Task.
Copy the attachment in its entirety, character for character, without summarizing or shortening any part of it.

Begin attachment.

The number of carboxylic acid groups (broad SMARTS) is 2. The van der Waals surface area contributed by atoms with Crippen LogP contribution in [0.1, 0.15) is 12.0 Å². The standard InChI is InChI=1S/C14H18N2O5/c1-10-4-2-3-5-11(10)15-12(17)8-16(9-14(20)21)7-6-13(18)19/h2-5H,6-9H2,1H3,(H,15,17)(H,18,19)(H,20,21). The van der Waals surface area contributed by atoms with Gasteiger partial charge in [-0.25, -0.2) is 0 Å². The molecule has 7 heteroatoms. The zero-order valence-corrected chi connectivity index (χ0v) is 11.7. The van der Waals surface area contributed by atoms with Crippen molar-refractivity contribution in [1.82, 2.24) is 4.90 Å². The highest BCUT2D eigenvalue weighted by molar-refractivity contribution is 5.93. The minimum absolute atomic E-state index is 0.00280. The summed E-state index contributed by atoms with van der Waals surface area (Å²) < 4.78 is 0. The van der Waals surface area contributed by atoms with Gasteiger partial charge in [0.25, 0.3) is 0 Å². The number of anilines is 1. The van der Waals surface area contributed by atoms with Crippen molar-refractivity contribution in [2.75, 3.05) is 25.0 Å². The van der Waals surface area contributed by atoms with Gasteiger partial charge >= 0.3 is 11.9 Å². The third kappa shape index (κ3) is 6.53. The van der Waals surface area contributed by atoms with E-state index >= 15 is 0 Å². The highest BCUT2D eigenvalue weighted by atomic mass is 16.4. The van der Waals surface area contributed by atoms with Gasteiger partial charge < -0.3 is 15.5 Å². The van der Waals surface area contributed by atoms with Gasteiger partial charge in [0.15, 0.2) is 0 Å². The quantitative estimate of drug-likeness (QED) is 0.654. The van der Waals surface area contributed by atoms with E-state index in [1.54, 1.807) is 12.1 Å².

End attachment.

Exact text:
The number of carboxylic acid groups (broad SMARTS) is 2. The van der Waals surface area contributed by atoms with Crippen LogP contribution in [0.1, 0.15) is 12.0 Å². The standard InChI is InChI=1S/C14H18N2O5/c1-10-4-2-3-5-11(10)15-12(17)8-16(9-14(20)21)7-6-13(18)19/h2-5H,6-9H2,1H3,(H,15,17)(H,18,19)(H,20,21). The van der Waals surface area contributed by atoms with Gasteiger partial charge in [-0.25, -0.2) is 0 Å². The molecule has 7 heteroatoms. The zero-order valence-corrected chi connectivity index (χ0v) is 11.7. The van der Waals surface area contributed by atoms with Crippen molar-refractivity contribution in [1.82, 2.24) is 4.90 Å². The highest BCUT2D eigenvalue weighted by molar-refractivity contribution is 5.93. The minimum absolute atomic E-state index is 0.00280. The summed E-state index contributed by atoms with van der Waals surface area (Å²) < 4.78 is 0. The van der Waals surface area contributed by atoms with Gasteiger partial charge in [0.25, 0.3) is 0 Å². The number of anilines is 1. The van der Waals surface area contributed by atoms with Crippen molar-refractivity contribution in [2.75, 3.05) is 25.0 Å². The van der Waals surface area contributed by atoms with Gasteiger partial charge >= 0.3 is 11.9 Å². The third kappa shape index (κ3) is 6.53. The van der Waals surface area contributed by atoms with E-state index >= 15 is 0 Å². The highest BCUT2D eigenvalue weighted by atomic mass is 16.4. The van der Waals surface area contributed by atoms with Gasteiger partial charge < -0.3 is 15.5 Å². The van der Waals surface area contributed by atoms with Gasteiger partial charge in [0.15, 0.2) is 0 Å². The quantitative estimate of drug-likeness (QED) is 0.654. The van der Waals surface area contributed by atoms with E-state index in [1.54, 1.807) is 12.1 Å².